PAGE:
The Early History of Thermex Paper-Cube Fuel

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Laslocky displays his paper-cube fuel.

Anyone who’s ever driven through the countryside and watched a giant combine efficiently mowing its way across a field of grain has likely marveled at today’s technology. Well, as you may know, other — often less visible — machines are needed to turn field crops into pelletized or cubed feed for livestock.
Similar to the combine, these motorized monsters are very expensive and they, too, spend the bulk of their working lives housed idle in cavernous sheds, waiting to lumber into action when the crop matures. In fact, most feedmaking equipment sees use only from April to September, and — even if the harvest is exceptionally good — the total operating time of such machines may amount to no more than 800 hours a year.

“This equipment is simply too expensive to sit idle for the better part of the year,” notes Russell Laslocky, owner of the 250-acre Windrow Farm near Shoreham, Ver. So, when Laslocky read about a local utility’s plan to fuel one of its generators with wood chips, he began wondering whether his alfalfa-compacting equipment might be used during the off season to produce compressed biomass fuel for wood-stoves and furnaces. Before long the machines — a gargantuan California Century pellet mill and a huge John Deere 390 alfalfa cuber — had been adapted to turn out combustible pellets and cubes from sawdust and waste paper.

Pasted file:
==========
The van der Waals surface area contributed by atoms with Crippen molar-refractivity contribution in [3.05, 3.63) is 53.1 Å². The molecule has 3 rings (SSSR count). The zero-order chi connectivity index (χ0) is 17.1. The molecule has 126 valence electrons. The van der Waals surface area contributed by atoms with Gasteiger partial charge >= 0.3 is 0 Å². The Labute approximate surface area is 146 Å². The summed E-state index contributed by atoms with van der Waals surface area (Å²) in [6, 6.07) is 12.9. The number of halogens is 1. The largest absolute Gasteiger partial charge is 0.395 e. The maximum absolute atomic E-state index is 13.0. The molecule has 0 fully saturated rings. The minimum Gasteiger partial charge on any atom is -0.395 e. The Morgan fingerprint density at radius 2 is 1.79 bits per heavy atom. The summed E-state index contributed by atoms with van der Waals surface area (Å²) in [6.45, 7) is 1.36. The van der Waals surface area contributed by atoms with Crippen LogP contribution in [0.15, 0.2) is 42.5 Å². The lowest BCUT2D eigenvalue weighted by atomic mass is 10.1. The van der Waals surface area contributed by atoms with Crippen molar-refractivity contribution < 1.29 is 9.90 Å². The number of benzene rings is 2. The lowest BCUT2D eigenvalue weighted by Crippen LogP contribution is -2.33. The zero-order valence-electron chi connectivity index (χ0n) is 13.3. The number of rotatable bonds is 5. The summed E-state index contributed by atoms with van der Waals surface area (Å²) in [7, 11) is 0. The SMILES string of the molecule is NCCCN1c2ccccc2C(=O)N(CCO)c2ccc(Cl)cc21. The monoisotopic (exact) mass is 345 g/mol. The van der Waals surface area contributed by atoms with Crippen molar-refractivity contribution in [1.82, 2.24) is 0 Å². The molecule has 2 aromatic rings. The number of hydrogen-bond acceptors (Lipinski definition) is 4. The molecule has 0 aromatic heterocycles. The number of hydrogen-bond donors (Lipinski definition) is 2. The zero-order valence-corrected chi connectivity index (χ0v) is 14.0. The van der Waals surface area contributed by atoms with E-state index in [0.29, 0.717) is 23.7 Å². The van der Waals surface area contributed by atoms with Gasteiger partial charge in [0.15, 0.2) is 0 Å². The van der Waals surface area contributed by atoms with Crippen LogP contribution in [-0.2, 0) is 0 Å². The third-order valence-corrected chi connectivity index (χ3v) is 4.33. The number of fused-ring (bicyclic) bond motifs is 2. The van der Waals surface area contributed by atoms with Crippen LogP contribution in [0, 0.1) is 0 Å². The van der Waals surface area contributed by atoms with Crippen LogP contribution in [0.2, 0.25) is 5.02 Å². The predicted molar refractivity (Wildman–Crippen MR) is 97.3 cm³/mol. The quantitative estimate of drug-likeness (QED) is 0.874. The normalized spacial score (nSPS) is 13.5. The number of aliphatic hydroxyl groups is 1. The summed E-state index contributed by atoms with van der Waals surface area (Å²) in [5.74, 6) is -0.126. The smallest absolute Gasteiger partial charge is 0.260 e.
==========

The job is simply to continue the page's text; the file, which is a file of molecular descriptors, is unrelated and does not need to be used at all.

Laslocky buys sawdust from local suppliers for about $20 a ton and he’s able to obtain castoff paper from offices, newspapers and other sources free for the hauling (the cost of transporting the paper does average $20 to $25 a ton, though). Once the Vermonter has pelletized or cubed the waste materials, he sells them through a dealer network — in 40-pound bags or by bulk — for $60 to $100 a ton, under the trade name “Thermex.”

Making Sawdust for Fuel 

After the sawdust arrives at Windrow Farm, it’s dumped into an automatic feeder. A conveyor then carries the pulverized wood to a 30-foot-long tumbler containing three concentric drying cylinders (since the sawdust has a moisture content of between 50 percent and 60 percent, it must be dehydrated to about a 20 percent moisture content to become an efficient fuel).

Following its trip through the dehydrator, the sawdust is augured into one of the two “cyclones” or tunnel-like hoppers, which tower above the processing plant’s roof. From there, the shavings are gravity-fed into the California Century pellet mill and are extruded as a kind of woodchip spaghetti, which measures about 3/8 inch in diameter.

Using Paper Cubes as Fuel 

In the early stages of his machine modification experiments, the hay farmer successfully solved a problem he experienced when he first fed paper through the John Deere cuber: The material’s light weight (about half a pound per cubic foot) caused it to hang and jam in the equipment. Some adjustments were made, though, and the cuber now readily accepts castoff printing supplies.